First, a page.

The project consists of pump-probe studies of Kekulé distorted phases in graphene under the supervision of A. Damascelli and D. J. Jones (QMI-UBC, Vancouver), and U. Starke (MPI-FKF, Stuttgart), experts in the fields of photoemission, ultrafast spectroscopy, and graphene.


Graphene, a single two-dimensional sheet of graphite, is composed of carbon atoms arranged in a honeycomb lattice. In addition to hosting quasiparticles that mimic massless Dirac fermions, graphene has been shown to support many interesting emergent exotic phases, such as superconductivity [1] and charge density wave (CDW) order [2,3]. The Kekulé distortion (KD) is one such emergent phase, consisting of a commensurate CDW and a periodic lattice distortion whereby the C-C bond symmetry breaks into a super-lattice of short – and long – atomic bonds (Fig. 1a, blue/black bonds). 

Fig 1. Kekulé distortions in graphene

a) lattice of graphene, red arrows denote lattice vectors. b), c) The Kekulé-O (lithium adatom deposition) and Kekulé-Y (Cu-vacancy) flavor of the distorted phase, showing the modification of particular bonds of the hexagonal lattice. The new lattice vectors are shown in yellow.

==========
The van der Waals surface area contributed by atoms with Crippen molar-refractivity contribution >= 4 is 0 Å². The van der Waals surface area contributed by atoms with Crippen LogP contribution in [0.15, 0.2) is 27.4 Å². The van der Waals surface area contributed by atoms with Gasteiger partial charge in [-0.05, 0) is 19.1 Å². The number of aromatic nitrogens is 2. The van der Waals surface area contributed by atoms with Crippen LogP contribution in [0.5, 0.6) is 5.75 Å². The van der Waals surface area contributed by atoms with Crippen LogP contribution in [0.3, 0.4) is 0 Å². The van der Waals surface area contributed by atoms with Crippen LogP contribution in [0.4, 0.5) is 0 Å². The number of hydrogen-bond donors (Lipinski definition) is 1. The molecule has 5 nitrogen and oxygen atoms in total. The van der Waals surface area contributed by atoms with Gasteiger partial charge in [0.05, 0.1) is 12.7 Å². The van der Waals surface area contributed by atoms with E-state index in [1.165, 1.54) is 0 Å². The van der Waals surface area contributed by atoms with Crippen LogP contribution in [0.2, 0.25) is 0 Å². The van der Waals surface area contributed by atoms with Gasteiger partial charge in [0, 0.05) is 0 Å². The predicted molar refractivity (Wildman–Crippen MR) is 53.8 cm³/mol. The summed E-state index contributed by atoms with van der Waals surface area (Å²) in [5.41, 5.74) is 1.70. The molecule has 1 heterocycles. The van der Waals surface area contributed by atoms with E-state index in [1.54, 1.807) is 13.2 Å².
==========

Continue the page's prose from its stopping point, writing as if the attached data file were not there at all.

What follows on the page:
One method for inducing these ordered phases is by imposing a symmetry-breaking superstructure through the deposition of adatoms on graphene [1]. In 2016, the C atom-centered Kekulé-Y bond flavor (Fig. 1c) was realized in graphene grown on Cu(111), driven by a dilute ensemble of Cu vacancies (“anti-adatoms”) forming a hidden Kekulé lattice [2,3]. More recently, signatures of the originally-proposed hollow-site Kekulé-O bond flavor (Fig. 1b) have been realized through dilute deposition of lithium adatoms on graphene [4]. Curiously, the lithium ad-atom superstructure, which heavily dopes the system, has shown signs of inducing superconductivity below 5.9 K, while the Cu vacancy system has not. In the broader family, calcium-intercalated graphite also exhibits Brillouin Zone folding behavior, and hosts superconductivity with a Tc of 11.5 K [5].   To date, these ordered phases have been explored using static methods. To better understand how adatom scatterers influence the electron-phonon coupling (EPC) in these various regimes, and its role in stabilizing superconductivity, we will combine Angle Resolved Photoemission Spectroscopy (ARPES) – with its sensitivity to electronic structure – and time-domain pump-probe techniques. Recently, utilizing a unique high-harmonic laser source that combines  fine temporal and spectral resolution (~100 fs and 20 meV) with high repetition rate (60 MHz)[6], quantized energy-loss processes involving strongly-coupled optical phonons have been explicitly resolved in time-resolved ARPES studies on graphite, providing a new approach for the direct determination of electron-phonon coupling in the time domain [7].   The program will include the growth and preparation of ordered phases in graphene samples (Starke-MPI, Damascelli-UBC). The new generation high-harmonic laser-based ARPES in Jones and Damascelli labs at UBC will be used to study the quenching and reformation of Kekulé and CDW phases, as well as the deviation of EPC from pristine graphene, to gain valuable insight into the stability of the ordered phase and their possible interplay/competition with superconductivity.   [1] Ludbrook et al., PNAS 112, 11795 (2015). [2] Cheianov et al., Solid State Communications 149, 1499, (2009). [3] Gutiérrez et al., Nature Physics 12, 950, (2016). [4] Qu, et al., in preparation. [5] Yang et al., Nature Communications 5, 3493, (2014). [6] Mills, et al., arXiv:1902.05997 (2019). [7] Na*, Mills*, et al., arXiv:1902.05572 (2019).
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